Ultimate sausage rolls

Ultimate sausage rolls

A sausage roll of any kind is good in our book, but every element in this recipe by food producer Pollyanna Coupland is made by your own fair hand. The pops of acidity from the pickled shallots cut through the pork, which is denser and far more flavourful than shop-bought sausagemeat, while the rough puff pastry enrobes everything in buttery goodness. See Know-how for Pollyanna’s breakdown of all the skills this recipe covers.

Ultimate sausage rolls

Feed a hungry horde with our giant sausage roll recipe.

  • Serves icon Makes 6 large or 12 small
  • Time icon Hands-on time 1 hour 30 min, plus 1 week to pickle the shallots and 2 hours resting. Oven time 35-40 min

A sausage roll of any kind is good in our book, but every element in this recipe by food producer Pollyanna Coupland is made by your own fair hand. The pops of acidity from the pickled shallots cut through the pork, which is denser and far more flavourful than shop-bought sausagemeat, while the rough puff pastry enrobes everything in buttery goodness. See Know-how for Pollyanna’s breakdown of all the skills this recipe covers.

Feed a hungry horde with our giant sausage roll recipe.

Nutrition: Per roll (for 12)

Calories
412kcals
Fat
27g (14g saturated)
Protein
21g
Carbohydrates
21g (0.5g sugars)
Fibre
1.2g
Salt
1.2g

Before you start

The shallots need a week to pickle properly, so bear this in mind. The pastry can also be made up to a day in advance.

Before you start

The shallots need a week to pickle properly, so bear this in mind. The pastry can also be made up to a day in advance.

Ingredients

For the pickled shallots

  • 150g small shallots
  • 100g malt vinegar
  • 50g sugar
  • 1 tsp mustard seeds
  • 1 tsp coriander seeds, crushed
  • 100ml water

For the pastry

  •  250g unsalted butter, fridge cold
  • 330g plain flour, plus extra to dust
  •  100g ice-cold water
  • 1 medium free-range egg, beaten with a large pinch salt
  • 1 tsp poppy seeds

For the sausagemeat

  • 500g pork belly
  • 500g pork fillet
  • ½ tbsp fennel seeds
  • 1 tsp coriander seeds
  • 1 tsp dried oregano
  • ½ tsp chilli flakes
  • 1½ tsp freshly ground black pepper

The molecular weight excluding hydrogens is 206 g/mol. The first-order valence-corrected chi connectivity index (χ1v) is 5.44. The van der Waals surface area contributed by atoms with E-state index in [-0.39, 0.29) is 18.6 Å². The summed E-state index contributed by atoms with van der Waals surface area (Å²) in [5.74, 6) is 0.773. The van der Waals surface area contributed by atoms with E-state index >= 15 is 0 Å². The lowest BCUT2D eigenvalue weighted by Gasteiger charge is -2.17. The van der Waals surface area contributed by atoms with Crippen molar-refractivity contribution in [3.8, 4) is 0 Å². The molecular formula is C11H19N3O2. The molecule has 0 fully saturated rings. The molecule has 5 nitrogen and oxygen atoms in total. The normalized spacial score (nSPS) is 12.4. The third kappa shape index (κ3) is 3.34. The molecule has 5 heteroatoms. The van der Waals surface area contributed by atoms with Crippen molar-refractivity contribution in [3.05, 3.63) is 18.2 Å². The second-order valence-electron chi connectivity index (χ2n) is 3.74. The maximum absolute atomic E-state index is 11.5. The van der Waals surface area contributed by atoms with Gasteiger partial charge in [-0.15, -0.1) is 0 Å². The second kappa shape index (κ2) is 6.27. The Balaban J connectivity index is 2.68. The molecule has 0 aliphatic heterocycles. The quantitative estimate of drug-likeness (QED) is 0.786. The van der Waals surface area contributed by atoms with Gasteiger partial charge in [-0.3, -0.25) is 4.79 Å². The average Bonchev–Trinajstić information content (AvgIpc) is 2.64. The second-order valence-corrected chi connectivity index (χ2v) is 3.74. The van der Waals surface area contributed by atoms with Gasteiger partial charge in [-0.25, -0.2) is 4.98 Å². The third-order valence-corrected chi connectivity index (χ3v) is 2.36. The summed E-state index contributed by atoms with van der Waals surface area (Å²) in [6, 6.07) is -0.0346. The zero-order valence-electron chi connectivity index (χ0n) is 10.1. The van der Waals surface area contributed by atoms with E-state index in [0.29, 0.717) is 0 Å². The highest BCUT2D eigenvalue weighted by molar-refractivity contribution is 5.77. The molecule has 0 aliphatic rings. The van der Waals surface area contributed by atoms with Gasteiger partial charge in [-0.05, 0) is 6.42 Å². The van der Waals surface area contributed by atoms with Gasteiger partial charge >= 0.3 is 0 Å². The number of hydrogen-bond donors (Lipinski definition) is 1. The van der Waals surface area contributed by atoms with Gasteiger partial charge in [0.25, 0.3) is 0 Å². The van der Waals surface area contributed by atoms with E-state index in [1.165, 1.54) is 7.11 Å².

• 1½ tsp table salt

Specialist kit

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Method

  1. Peel the shallots, keeping the roots intact, then cut almost all the way into quarters, stopping just before you cut through the root (so the petals stay together). Put the rest of the pickled shallot ingredients in a small pan and add a pinch of salt. Add the shallots, bring to the boil, then leave to cool. Transfer to a sterilised jar and leave in a cool, dry place to pickle for at least a week.
  2. To make the pastry, coarsely grate the chilled butter into a bowl, then add the flour and rub together loosely with your fingertips until roughly incorporated – you want some large chunks of butter to give you good flaky pastry. Add a pinch of salt, then the ice-cold water, little by little, bringing the dough together into a ragged clump (you might not need to use all the water).
  3. On a floured work surface, roll the dough into a rough 12cmx 20cm rectangle. With the short side facing you, fold the bottom third up into the centre, then the top third back over that. Wrap and leave to rest in the fridge for 1 hour.
  4. While the pastry rests, make the sausagemeat. Roughly chop the pork belly and fillet, then transfer to the bowl of a food processor. Toast the whole spices in a hot, dry pan for a few minutes, then coarsely grind with a pestle and mortar. Tip into the processor with the rest of the ingredients, then pulse to a coarse texture – like a slightly chunkier sausagemeat. Drain and weigh out 50g of the pickled shallots, finely chop them (discarding the roots), then stir into the mixture. Keep in the fridge until needed.